On Going To A Party by Charles S Brooks

Story type: Essay

Although I usually enjoy a party when I have arrived, I seldom anticipate it with pleasure. I remain sour until I have hung my hat. I suspect that my disorder is general and that if any group of formal diners could be caught in preparation midway between their tub and over-shoes, they would be found a peevish company who might be expected to snap at one another. Yet look now at their smiling faces! With what zest they crunch their food! How cheerfully they clatter on their plates! Who would suspect that yonder smiling fellow who strokes his silky chin was sullen when he fixed his tie; or that this pleasant babble comes out of mouths that lately sulked before their mirrors?

I am not sure from what cause my own crustiness proceeds. I am of no essential unsociability. Nor is it wholly the masquerade of unaccustomed clothes. I am deft with a bow-knot and patient with my collar. It may be partly a perversity of sex, inasmuch as we men are sometimes “taken” by our women folk. But chiefly it comes from an unwillingness to pledge the future, lest on the very night my own hearth appear the better choice. Here we are, with legs stretched for comfort toward the fire–easy and unbuttoned. Let the rain beat on the glass! Let chimneys topple! Let the wind whistle to its shrill companions of the North! But although I am led growling and reluctant to my host’s door–with stiffened paws, as it were, against the sill–I usually enjoy myself when I am once inside. To see me across the salad smiling at my pretty neighbor, no one would know how churlish I had been on the coming of the invitation.

I have attended my share of formal dinners. I have dined with the magnificent H—-s and their Roman Senator has announced me at the door; although, when he asked my name in the hall, I thought at first in my ignorance that he gave me directions about my rubbers. No one has faced more forks and knives, or has apportioned his implements with nicer discrimination among the meats. Not once have I been forced to stir my after-dinner coffee with a soup spoon. And yet I look back on these grand occasions with contentment chiefly because they are past. I am in whole agreement with Cleopatra when she spoke slightingly of her salad days–surely a fashionable afternoon affair at a castle on the river Nile–when, as she confessed, she was young and green in judgment.

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It is usually a pleasure to meet distinguished persons who, as a rule, are friendly folk who sit in peace and comfort. But if they are lugged in and set up stiffly at a formal dinner they are too much an exhibition. In this circumstance they cannot be natural and at their best. And then I wonder how they endure our abject deference and flabby surrender to their opinions. Would it not destroy all interest in a game of bowling if the wretched pins fell down before the hit were made? It was lately at a dinner that our hostess held in captivity three of these celebrated lions. One of them was a famous traveler who had taken a tiger by its bristling beard. The second was a popular lecturer. The third was in distemper and crouched quietly at her plate. The first two are sharp and bright and they roared to expectation. But I do not complain when lions take possession of the cage, for it reduces the general liability of talk, and a common man, if he be industrious, may pluck his bird down to the bone in peace.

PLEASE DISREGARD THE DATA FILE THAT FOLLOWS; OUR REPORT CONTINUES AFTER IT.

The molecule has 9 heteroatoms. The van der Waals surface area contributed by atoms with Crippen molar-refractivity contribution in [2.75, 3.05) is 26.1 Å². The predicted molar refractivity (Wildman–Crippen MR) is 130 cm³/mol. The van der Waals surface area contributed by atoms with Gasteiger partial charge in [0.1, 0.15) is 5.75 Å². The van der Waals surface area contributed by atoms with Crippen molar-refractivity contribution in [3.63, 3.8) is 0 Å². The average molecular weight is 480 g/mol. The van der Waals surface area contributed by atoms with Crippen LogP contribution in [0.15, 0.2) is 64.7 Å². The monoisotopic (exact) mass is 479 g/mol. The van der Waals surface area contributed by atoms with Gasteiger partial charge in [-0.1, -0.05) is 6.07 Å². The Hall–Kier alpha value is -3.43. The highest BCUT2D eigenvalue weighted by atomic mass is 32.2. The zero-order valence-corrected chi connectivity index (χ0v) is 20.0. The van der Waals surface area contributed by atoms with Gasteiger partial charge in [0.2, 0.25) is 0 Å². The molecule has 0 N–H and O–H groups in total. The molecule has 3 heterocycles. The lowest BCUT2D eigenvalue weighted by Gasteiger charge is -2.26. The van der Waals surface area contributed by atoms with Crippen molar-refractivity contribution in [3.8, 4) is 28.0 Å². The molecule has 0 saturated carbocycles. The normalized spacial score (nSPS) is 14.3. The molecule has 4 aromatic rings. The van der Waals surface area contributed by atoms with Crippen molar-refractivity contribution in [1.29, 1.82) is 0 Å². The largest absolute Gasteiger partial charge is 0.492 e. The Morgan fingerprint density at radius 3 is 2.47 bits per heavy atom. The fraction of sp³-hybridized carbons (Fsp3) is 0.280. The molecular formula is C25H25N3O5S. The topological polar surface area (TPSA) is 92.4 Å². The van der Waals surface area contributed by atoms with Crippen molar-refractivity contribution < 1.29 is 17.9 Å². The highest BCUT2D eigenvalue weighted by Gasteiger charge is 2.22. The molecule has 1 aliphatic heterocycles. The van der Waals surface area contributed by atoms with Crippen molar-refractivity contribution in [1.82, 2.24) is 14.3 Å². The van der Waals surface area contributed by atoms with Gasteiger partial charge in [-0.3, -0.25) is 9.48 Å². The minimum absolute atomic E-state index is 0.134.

A formal reception is even worse than a dinner. One stands around with stalled machinery. Good stout legs, that can go at a trot all day, become now weak and wabbly. One hurdles dispiritedly over trailing skirts. One tries in conversation to think of the name of a play he has just seen, but it escapes him. It is, however, so nearly in his grasp, that it prevents him from turning to another topic. Benson, the essayist, also disliked formal receptions and he quotes Prince Hal in their dispraise. “Prithee, Ned,” says the Prince–and I fancy that he has just led a thirsty Duchess to the punchbowl, and was now in the very act of escaping while her face was buried in the cup–“Prithee, Ned,” he says, “come out of this fat room, and lend me thy hand to laugh a little!” And we can imagine these two enfranchised rogues, easy at heart, making off later to their Eastcheap tavern, and the passing of a friendly cup. But now, alas, today, all of the rooms of the house are fat and thick with people. There is a confusion of tongues as when work on the tower of Babel was broken off. There is no escape. If it were one’s good luck to be a waiter, one could at least console himself that it was his livelihood.

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The furniture has been removed from all the rooms in order that more persons may be more uncomfortable. Or perhaps the chairs and tables, like rats in a leaky ship, have scuttled off, as it were, now that fashion has wrecked the home. A friend of mine, J—-, resents these entertainments. No sooner, recently, did he come into such a bare apartment where, in happier days his favorite chair had stood, than he hinted to the guests that the furniture had been sold to meet the expenses of the day. This sorry jest lasted him until, on whispering to a servant, he learned that the chairs had been stored in an upper hall. At this he proposed that the party reassemble above, where at least they might sit down and be comfortable. When I last saw J—- that evening he was sitting at the turn of the stairs behind an exotic shrubbery, where he had found a vagrant chair that had straggled behind the upper emigration.